2. Happy Birthday to the most resilient, articulate and literate 11-year old it’s been my pleasure to know, and one that has made the world a better place,
    One of the things I most marvel at is how the most hellish experiences in this world (for example the Nazi concentration camps or the Castrogonia you escaped) are a sort of crucible that at the same time that they painfully suck the life and spirit from so many, and leave so many survivors bitter shells- also temper and ennoble some chosen souls (e.g. Victor Frankl) to emerge as beacons of humanity that inspire and uplift those they touch. I am glad and thankful that you are one of those chosen souls.

  3. Carlos, You are four days older than I and we share the same memories of the destruction of our families and our homeland. I recall the Pioneers militarizing our neighborhood playground. Here is a photo of our Fourth Grade class at La Salle del Vedado.
    You wore glasses and I was standing on the same row, second from left. I have no one else to share these memories with and wonder what became of our classmates. I left Cuba a year before you did and will always be grateful to my parents, especially my mother, who made the decision to go into exile “for a year or two” for her children’s sake. Then John Kennedy made the dastardly secret understanding with Khrushchev to end the Missile Crisis and allowed a Soviet combat brigade to permanently remain on the island, in violation of the Monroe Doctrine. Alea Jacta Est.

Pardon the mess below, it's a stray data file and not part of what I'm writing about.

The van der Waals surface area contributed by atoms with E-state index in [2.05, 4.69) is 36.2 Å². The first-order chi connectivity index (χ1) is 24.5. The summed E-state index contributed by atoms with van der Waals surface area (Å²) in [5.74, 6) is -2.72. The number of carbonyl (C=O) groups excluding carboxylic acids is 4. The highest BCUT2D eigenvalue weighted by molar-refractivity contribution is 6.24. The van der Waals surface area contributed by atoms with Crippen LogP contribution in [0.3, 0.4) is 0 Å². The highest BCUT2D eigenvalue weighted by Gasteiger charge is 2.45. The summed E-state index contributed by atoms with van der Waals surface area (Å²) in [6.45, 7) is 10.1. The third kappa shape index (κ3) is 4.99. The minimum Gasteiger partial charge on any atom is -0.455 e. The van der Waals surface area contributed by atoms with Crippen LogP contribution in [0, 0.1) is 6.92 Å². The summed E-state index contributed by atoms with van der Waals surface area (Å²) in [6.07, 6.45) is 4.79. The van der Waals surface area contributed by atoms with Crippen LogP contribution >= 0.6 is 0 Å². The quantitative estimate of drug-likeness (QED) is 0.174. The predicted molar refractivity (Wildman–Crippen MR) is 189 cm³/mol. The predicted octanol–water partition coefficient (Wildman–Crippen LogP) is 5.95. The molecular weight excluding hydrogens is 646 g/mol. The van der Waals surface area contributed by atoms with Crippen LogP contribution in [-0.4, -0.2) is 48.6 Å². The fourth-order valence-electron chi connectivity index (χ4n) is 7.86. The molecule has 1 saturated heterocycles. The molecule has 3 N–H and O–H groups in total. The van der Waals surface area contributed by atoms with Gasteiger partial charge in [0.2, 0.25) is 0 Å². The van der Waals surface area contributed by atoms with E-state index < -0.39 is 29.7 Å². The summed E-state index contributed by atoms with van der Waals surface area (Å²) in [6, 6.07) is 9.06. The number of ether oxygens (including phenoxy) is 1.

4. Rembert: Thanks for the compliment, hermano, you’re an exemplar too…. Unfortunately, many Castronoids have accused me of being bitter…well, actually, they accuse all of us exiles of being bitter and selfish.

    Tony: Nice photo! I didn’t realize I was the only “cuatro ojos” in the class. Maybe that’s why the guy standing behind me picked on me so much (all the way to the right, top row). He was a real cabron and hijo de &^%$#@!… Made my life miserable. My dad had to ask the teacher to move my desk away from his. Wonder who he was and what became of him? As for our country being sold down the tubes: I was in Boston last week and got to correct a few Bostonians who were praising JFK. I think I made some life-long enemies in the process, but the truth needs to be told.

  5. Carlos,
    Felice dia libre! I realize how lucky my brother and I were we left April 21st. Fifteen days after you on Pan Am, we had our parents!

  6. Carlos, your new enemies wouldn’t have been worth having as friends. It’s amazing that there are still JFK groupies around by now, but then again, there are still Nosferatu groupies.

  7. Outstanding piece of writing. I sometimes have to remind myself that, despite a lifetime of reading about Communism and totalitarianism more broadly, in certain respects I simply don’t know what it’s like. I haven’t lived it, and thank goodness for that.

    Saying goodbye, forever, to your father via hand signals? So that’s what it is all about, huh? Hey, Spielberg and Belafonte and Danny Glover, you guys taking this stuff down?